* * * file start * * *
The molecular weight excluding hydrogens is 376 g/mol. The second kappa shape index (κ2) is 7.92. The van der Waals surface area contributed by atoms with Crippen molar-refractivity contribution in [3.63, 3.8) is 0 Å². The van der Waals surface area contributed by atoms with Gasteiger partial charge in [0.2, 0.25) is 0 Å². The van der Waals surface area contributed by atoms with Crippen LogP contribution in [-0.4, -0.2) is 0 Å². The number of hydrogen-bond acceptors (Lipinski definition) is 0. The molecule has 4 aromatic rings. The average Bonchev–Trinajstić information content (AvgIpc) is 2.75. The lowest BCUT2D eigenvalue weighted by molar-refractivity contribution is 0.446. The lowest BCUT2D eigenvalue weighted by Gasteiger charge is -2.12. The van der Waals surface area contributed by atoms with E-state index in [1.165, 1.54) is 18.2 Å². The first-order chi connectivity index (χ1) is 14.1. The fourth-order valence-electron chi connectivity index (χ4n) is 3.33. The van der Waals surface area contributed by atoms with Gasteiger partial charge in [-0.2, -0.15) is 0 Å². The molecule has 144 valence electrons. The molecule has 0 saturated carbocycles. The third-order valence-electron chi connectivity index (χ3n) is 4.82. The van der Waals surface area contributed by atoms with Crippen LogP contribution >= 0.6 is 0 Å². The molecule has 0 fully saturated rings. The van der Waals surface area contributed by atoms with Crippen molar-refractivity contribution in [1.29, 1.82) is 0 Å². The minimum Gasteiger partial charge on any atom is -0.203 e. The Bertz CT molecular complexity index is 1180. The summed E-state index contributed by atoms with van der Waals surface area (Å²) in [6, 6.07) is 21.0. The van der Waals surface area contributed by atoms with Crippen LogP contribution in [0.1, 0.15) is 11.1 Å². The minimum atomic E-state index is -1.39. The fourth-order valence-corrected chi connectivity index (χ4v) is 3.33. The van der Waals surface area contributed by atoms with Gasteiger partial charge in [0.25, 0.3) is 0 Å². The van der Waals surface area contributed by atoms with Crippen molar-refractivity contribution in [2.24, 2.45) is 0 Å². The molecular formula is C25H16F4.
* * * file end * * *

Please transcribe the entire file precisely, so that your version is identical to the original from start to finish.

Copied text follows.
The molecular weight excluding hydrogens is 376 g/mol. The second kappa shape index (κ2) is 7.92. The van der Waals surface area contributed by atoms with Crippen molar-refractivity contribution in [3.63, 3.8) is 0 Å². The van der Waals surface area contributed by atoms with Gasteiger partial charge in [0.2, 0.25) is 0 Å². The van der Waals surface area contributed by atoms with Crippen LogP contribution in [-0.4, -0.2) is 0 Å². The number of hydrogen-bond acceptors (Lipinski definition) is 0. The molecule has 4 aromatic rings. The average Bonchev–Trinajstić information content (AvgIpc) is 2.75. The lowest BCUT2D eigenvalue weighted by molar-refractivity contribution is 0.446. The lowest BCUT2D eigenvalue weighted by Gasteiger charge is -2.12. The van der Waals surface area contributed by atoms with E-state index in [1.165, 1.54) is 18.2 Å². The first-order chi connectivity index (χ1) is 14.1. The fourth-order valence-electron chi connectivity index (χ4n) is 3.33. The van der Waals surface area contributed by atoms with Gasteiger partial charge in [-0.2, -0.15) is 0 Å². The molecule has 144 valence electrons. The molecule has 0 saturated carbocycles. The third-order valence-electron chi connectivity index (χ3n) is 4.82. The van der Waals surface area contributed by atoms with Crippen LogP contribution >= 0.6 is 0 Å². The molecule has 0 fully saturated rings. The van der Waals surface area contributed by atoms with Crippen molar-refractivity contribution in [1.29, 1.82) is 0 Å². The minimum Gasteiger partial charge on any atom is -0.203 e. The Bertz CT molecular complexity index is 1180. The summed E-state index contributed by atoms with van der Waals surface area (Å²) in [6, 6.07) is 21.0. The van der Waals surface area contributed by atoms with Crippen LogP contribution in [0.1, 0.15) is 11.1 Å². The minimum atomic E-state index is -1.39. The fourth-order valence-corrected chi connectivity index (χ4v) is 3.33. The van der Waals surface area contributed by atoms with Gasteiger partial charge in [0.25, 0.3) is 0 Å². The van der Waals surface area contributed by atoms with Crippen molar-refractivity contribution in [2.24, 2.45) is 0 Å². The molecular formula is C25H16F4.